MAY 16, 2019 06:33 PM PDT

Scientists Create Artificial Life with a Synthetic Genome

WRITTEN BY: Carmen Leitch

Scientists have engineered an artificial form of microbial life. Using the bacterium Escherichia coli as a model, they replaced the germ's bacterial genes with genes that had been synthesized in the laboratory. They did not stop at simply replacing the natural genome either; they edited the genome to remove redundancies. The work was reported in Nature.

In the coding portions of the genome, three nucleotide bases encode for one amino acid. Those amino acids are strung together by cellular machinery to form proteins. But there is a great deal of redundancy in the genetic code - 64 three-base-pair combinations or codons end up encoding for only 20 amino acids. That can provide some flexibility - many small errors can be tolerated, for example. But there may be other reasons.

This work, which removed those redundancies, helped reveal the potential consequences of removing them, and whether or not they are serving some other purpose. The researchers created an organism in which the genome encodes for only 61 codons, 59 of which translate to 20 amino acids, while one codon signals the start of a coding sequence and one for the stop. One transfer RNA, which moves amino acids into place, could thus be removed.

"We have stripped out some of the duplications in the natural code to make it more efficient," commented researcher Julius Fredens, who oversaw much of the research, to the BBC. In all, the team recoded 18,214 codons. They replaced the DNA in sections, eventually rebuilding the entire genome.

The engineered cell the team created is called Syn61. It doesn’t grow at the same rate as normal E. coli; it’s about 60 percent slower. The scientists don’t think that’s because of the changes in the genetic code though. Fredens suggested that they have found the small problems that are to blame, and that they can be corrected. 

Since three codons are now unassigned, they could be used to introduce synthetic amino acids. Team leader Jason Chin has already done work in this area, expanding the genetic code of the nematode worm C. elegans to create proteins that can respond to light, for example.

Fredens suggested that as many as 200 synthetic chemicals could potentially be introduced into proteins. "It's pretty mind-blowing that you can expand the genetic alphabet this way," Fredens noted. "I think we're pretty far from realizing how much we can do with it, producing things we have never seen before."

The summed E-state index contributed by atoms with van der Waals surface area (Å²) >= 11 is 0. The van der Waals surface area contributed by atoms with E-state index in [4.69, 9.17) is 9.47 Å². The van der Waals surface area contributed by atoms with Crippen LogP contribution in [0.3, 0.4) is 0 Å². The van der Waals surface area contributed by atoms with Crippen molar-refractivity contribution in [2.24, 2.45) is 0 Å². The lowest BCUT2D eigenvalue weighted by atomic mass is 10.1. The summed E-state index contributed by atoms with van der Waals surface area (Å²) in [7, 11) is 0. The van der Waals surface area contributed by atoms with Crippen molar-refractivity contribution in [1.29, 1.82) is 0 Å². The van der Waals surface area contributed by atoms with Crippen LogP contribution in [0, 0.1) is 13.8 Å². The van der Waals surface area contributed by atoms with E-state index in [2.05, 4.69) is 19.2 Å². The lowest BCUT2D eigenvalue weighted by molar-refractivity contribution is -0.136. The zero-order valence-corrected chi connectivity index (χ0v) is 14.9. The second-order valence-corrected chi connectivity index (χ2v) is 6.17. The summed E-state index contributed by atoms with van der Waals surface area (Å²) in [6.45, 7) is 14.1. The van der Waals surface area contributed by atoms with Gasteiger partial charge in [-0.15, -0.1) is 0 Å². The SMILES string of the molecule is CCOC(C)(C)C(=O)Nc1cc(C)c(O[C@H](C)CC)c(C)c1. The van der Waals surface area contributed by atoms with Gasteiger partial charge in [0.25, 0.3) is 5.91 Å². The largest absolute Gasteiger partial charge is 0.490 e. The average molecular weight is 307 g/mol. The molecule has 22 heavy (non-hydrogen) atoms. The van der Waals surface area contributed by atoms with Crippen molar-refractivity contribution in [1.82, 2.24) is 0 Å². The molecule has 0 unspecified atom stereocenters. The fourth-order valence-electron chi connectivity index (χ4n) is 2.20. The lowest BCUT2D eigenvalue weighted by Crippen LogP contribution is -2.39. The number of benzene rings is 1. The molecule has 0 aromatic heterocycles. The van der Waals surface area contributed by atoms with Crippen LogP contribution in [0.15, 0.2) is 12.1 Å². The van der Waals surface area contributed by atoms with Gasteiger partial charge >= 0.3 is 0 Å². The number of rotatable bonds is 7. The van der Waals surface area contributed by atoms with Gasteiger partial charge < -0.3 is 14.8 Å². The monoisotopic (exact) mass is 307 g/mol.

Biologist Craig Venter began working on synthetic life many years ago and helped create the first synthetic cell in 2010 by transplanting a bacterial genome into a cell. In 2016, his team engineered a synthetic cell with the smallest known genome. (Learn more about Venter's work from the video above). That feat took a massive team of scientists many years, while this study was conducted by a relatively small lab using techniques that others can replicate. 

Chin noted that this work should not alarm the public. "People have legitimate concerns," he acknowledged. "There is a dual use to anything we invent. But what's important is that we have a debate about what we should and shouldn't do,and that these experiments are done in a well-controlled way."

 

Sources: Phys.org, BBC, JACSScience, Nature

About the Author
  • Experienced research scientist and technical expert with authorships on 28 peer-reviewed publications, traveler to over 60 countries, published photographer and internationally-exhibited painter, volunteer trained in disaster-response, CPR and DV counseling.
You May Also Like
MAR 18, 2019
Microbiology
MAR 18, 2019
Some Microbes Can Live on Nitric Oxide
K. stuttgartiensis is a model anammox microorganism - it's an anaerobic bacterium that oxidizes ammonia / Image: Laura van Niftrik...
MAR 24, 2019
Microbiology
MAR 24, 2019
Cryptic Start Sites in the Bacterial Genome Can Generate 'Alternative' Proteins
Researchers have identified unusual places in the bacterial genome that code for an alternative set of proteins....
MAR 26, 2019
Cell & Molecular Biology
MAR 26, 2019
Growing Bacon on Grass
University of Bath researchers are working on engineering animal tissue so they can produce artificial meat products....
MAR 26, 2019
Genetics & Genomics
MAR 26, 2019
Using Gene Networks to Get Closer to Personalized Medicine
Genetic sequencing technologies have been getting better and cheaper, and all of this knowledge has opened many doors....
MAY 15, 2019
Health & Medicine
MAY 15, 2019
Go Ahead Skip Breakfast Shamelessly
We have all had it hammered into our heads. Breakfast is the most important meal of the day. It’s so common a belief that when I questioned my profes...
MAY 20, 2019
Health & Medicine
MAY 20, 2019
Caffeine Users are More Sensitive to the Smell of Coffee
Are you a coffee addict? Your sense of smell may be fine-tuned to the caffeinated beverage’s aroma. New research has provided new evidence that frequ...
Loading Comments...